o, why’s a Seattle-based craft brewery law firm like Reiser Legal pontificating about Indiana beer laws? Actually, it’s because we represent Washington breweries that we care. And, no matter which brewers’ guild you belong to or which state of bountiful craft brews you call home, I’ll explain why this issue of federal constitutional law is worth your attention.

First, a little background. I’m an Indiana native. That means I grew up in a place where you couldn’t buy booze on a Sunday. Technically, you could buy it on a Sunday, but only if you (1) drove to a different state to get it or (2) were okay going to a bar or restaurant to enjoy some libations there. In other words, until 2010, you could not go into the market, buy brews, and bring them home on a Sunday.

What changed in 2010? In that magical year, the legislature made an exception for just about all craft breweries. (It’s no coincidence that in the years leading up to 2010, Indiana breweries were opening at unbelievably awesome rates.) The 2010 exception gave breweries a unique advantage. Suddenly, the only way to buy carryout beer on a Sunday was to stop by your local craft brewery.

As a consumer, the change in the law rocked. For starters, you no longer had to strategically plan your grocery shopping, planning ahead to stock up on swill before Sunday’s game. The change also affected the good folks of Ohio, as us Hoosiers no longer had to visit their glorious drive-through Sunday beer operations by force, but by choice. However, it wasn’t until, from a legal perspective, I started digging into federal constitutional issues affecting the brewing industry that I realized the problem with Indiana’s freshly-changed regulatory scheme.

Indiana’s scheme means that 100% of carryout beer sold on Sundays is made in the state. Put another way, out-of-state brewers have no access to Indiana’s booming Sunday carryout market. I thought about it, researched it, wrote about it, and put it all together into a Law Review Note called “Brewing Tension: The Constitutionality of Indiana’s Sunday Beer-Carryout Laws.” If you’re ambitious, you can read the note now. But, over the next couple of days, I’ll quickly (and painlessly) take you through why Indiana’s beer laws need deeper change, and why laws like these are bad for the entire industry—and might even affront our Constitution.

Stay with me this week as we talk a bit about beer history, including (1) things you might know, such as the bummer of a time that was Prohibition; or things you might not, such as (2) the crime that abounded during those “dry” years; and (3) the aims of the Twenty-first Amendment, as interpreted by the United States Supreme Court throughout the decades. Along the way, I’ll cover some need-to-know background about the common three-tier distribution system, including how far states can go in regulating booze shipped into and out of the state. We’ll touch on the landmark case of Granholm v. Heald, some decisions in the 7th Circuit interpreting it, and we’ll wind up on why Indiana’s law, as it stands, might not be constitutional. Through it all, I’ll pass along key takeaways for those seeking change in their own states.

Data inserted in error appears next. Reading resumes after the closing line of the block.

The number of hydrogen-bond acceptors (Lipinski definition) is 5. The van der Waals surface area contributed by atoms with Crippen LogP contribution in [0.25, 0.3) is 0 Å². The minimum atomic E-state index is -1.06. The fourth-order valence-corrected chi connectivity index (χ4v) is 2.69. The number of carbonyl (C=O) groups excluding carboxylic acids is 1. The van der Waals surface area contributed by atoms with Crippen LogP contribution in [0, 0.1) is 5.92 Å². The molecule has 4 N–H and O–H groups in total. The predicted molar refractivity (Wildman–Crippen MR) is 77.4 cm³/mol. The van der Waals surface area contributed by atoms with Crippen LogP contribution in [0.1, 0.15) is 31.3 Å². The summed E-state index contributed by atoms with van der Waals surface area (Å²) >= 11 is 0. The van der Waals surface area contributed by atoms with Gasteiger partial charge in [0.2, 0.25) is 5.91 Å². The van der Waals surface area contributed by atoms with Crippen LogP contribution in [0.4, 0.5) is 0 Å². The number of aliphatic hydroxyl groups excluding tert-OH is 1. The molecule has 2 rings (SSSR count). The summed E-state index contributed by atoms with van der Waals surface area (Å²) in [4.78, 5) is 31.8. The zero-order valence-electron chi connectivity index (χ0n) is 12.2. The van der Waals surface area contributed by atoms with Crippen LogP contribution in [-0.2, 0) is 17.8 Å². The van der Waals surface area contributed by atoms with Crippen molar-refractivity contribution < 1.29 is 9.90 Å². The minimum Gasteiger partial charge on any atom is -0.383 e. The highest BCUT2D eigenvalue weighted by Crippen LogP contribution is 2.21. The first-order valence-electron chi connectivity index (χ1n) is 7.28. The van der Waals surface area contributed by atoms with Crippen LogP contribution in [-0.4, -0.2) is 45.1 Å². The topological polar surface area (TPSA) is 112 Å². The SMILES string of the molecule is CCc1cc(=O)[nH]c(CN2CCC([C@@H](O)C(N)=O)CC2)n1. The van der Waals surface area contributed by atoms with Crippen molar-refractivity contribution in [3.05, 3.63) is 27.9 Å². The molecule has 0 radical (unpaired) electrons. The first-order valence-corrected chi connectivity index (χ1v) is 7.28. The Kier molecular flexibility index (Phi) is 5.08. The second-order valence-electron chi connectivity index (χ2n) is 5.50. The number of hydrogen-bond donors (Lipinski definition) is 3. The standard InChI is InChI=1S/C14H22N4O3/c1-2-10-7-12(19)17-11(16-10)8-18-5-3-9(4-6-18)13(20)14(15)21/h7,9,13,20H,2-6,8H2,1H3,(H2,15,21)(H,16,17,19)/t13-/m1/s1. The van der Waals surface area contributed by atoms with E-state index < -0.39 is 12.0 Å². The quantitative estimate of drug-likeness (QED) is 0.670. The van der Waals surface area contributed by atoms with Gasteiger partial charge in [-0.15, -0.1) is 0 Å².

See you next time.

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Part 3 of 3: Primer on Contract Brewing Arrangements in Washington State

Today’s post concludes our three-parter on contract brewing arrangements in Washington State. As we’ve covered in parts 1 and 2, it’s a legal practice for Washington microbreweries. However, it’s certainly subject to certain restrictions and regulations. Most notably, there’s the LCB-regulated side of the contract that we touch on today.

There Must Be a Written Contract Between the Breweries (and LCB Must Approve It)

LCB mandates that to start contract brewing, breweries must enter into a written arrangement, and we’d expect the breweries to do so anyway. LCB doesn’t clamp down and dictate what exactly this arrangement has to do or say, but there are two notable points. First, LCB has to approve the agreement, and any amendments to it. Second, LCB has provided some general limitations on things like how the product can move from place to place plus guidance on record-keeping for these sorts of arrangements. If you’re thinking about doing this, the specific LCB regulations are a must read. Indeed, some of the regs may at first seem unexpected, such as the requirement that the one producing the beer is responsible for getting federal label approval for it whereas the one seeking the beer’s production is responsible for the state label approval.
Ultimately, contract brewing is a permissible practice in Washington state, and likely an under-utilized business option. With demand for craft beer as high as ever, breweries are constantly looking to expand and grow. Rather than suffer growing pains or make tough decisions as a brewery hits its system’s limits, contract brewing can be a way to keep the product flowing, so long as the arrangement makes sense for the brewery agreeing to allow use of its gear for the run of beer. Further, contract brewing offers an enticing option for Washington start-up breweries who want to get their feet wet before raising serious capital for their own big-time production facility. Indeed, start-ups might consider getting licensed up and ready to go, turning to contract brewing arrangements to build an audience and attract investors before gearing up for primetime.

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Part 2 of 3: Primer on Contract Brewing Arrangements in Washington State